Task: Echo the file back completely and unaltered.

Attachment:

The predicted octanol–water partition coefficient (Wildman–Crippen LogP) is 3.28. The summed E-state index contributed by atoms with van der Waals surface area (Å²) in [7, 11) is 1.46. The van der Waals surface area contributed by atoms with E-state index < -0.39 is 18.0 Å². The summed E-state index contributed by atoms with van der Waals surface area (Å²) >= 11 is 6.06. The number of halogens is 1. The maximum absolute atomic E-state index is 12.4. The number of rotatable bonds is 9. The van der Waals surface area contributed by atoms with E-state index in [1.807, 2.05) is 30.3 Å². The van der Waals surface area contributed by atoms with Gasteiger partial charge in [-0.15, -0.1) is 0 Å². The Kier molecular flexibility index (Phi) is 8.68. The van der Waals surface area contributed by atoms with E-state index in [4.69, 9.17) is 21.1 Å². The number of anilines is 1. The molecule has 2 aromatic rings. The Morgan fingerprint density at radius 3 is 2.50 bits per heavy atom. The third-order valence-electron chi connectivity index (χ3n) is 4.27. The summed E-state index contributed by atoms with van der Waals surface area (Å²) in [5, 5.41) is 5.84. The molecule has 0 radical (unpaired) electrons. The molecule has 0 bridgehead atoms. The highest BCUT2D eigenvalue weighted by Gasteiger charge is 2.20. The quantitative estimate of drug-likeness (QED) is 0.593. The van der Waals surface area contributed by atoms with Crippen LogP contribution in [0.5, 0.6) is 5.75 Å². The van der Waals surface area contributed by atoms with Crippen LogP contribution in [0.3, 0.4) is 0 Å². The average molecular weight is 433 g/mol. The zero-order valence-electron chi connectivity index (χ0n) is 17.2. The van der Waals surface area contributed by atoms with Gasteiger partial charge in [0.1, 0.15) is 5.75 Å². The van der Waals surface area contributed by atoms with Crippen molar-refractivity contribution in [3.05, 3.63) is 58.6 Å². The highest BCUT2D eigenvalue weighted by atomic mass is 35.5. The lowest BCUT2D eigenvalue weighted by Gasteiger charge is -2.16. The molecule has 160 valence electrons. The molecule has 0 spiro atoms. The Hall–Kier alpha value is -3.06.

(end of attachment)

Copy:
The predicted octanol–water partition coefficient (Wildman–Crippen LogP) is 3.28. The summed E-state index contributed by atoms with van der Waals surface area (Å²) in [7, 11) is 1.46. The van der Waals surface area contributed by atoms with E-state index < -0.39 is 18.0 Å². The summed E-state index contributed by atoms with van der Waals surface area (Å²) >= 11 is 6.06. The number of halogens is 1. The maximum absolute atomic E-state index is 12.4. The number of rotatable bonds is 9. The van der Waals surface area contributed by atoms with E-state index in [1.807, 2.05) is 30.3 Å². The van der Waals surface area contributed by atoms with Gasteiger partial charge in [-0.15, -0.1) is 0 Å². The Kier molecular flexibility index (Phi) is 8.68. The van der Waals surface area contributed by atoms with E-state index in [4.69, 9.17) is 21.1 Å². The number of anilines is 1. The molecule has 2 aromatic rings. The Morgan fingerprint density at radius 3 is 2.50 bits per heavy atom. The third-order valence-electron chi connectivity index (χ3n) is 4.27. The summed E-state index contributed by atoms with van der Waals surface area (Å²) in [5, 5.41) is 5.84. The molecule has 0 radical (unpaired) electrons. The molecule has 0 bridgehead atoms. The highest BCUT2D eigenvalue weighted by Gasteiger charge is 2.20. The quantitative estimate of drug-likeness (QED) is 0.593. The van der Waals surface area contributed by atoms with Crippen LogP contribution in [0.5, 0.6) is 5.75 Å². The van der Waals surface area contributed by atoms with Crippen LogP contribution in [0.3, 0.4) is 0 Å². The average molecular weight is 433 g/mol. The zero-order valence-electron chi connectivity index (χ0n) is 17.2. The van der Waals surface area contributed by atoms with Gasteiger partial charge in [0.1, 0.15) is 5.75 Å². The van der Waals surface area contributed by atoms with Crippen molar-refractivity contribution in [3.05, 3.63) is 58.6 Å². The highest BCUT2D eigenvalue weighted by atomic mass is 35.5. The lowest BCUT2D eigenvalue weighted by Gasteiger charge is -2.16. The molecule has 160 valence electrons. The molecule has 0 spiro atoms. The Hall–Kier alpha value is -3.06.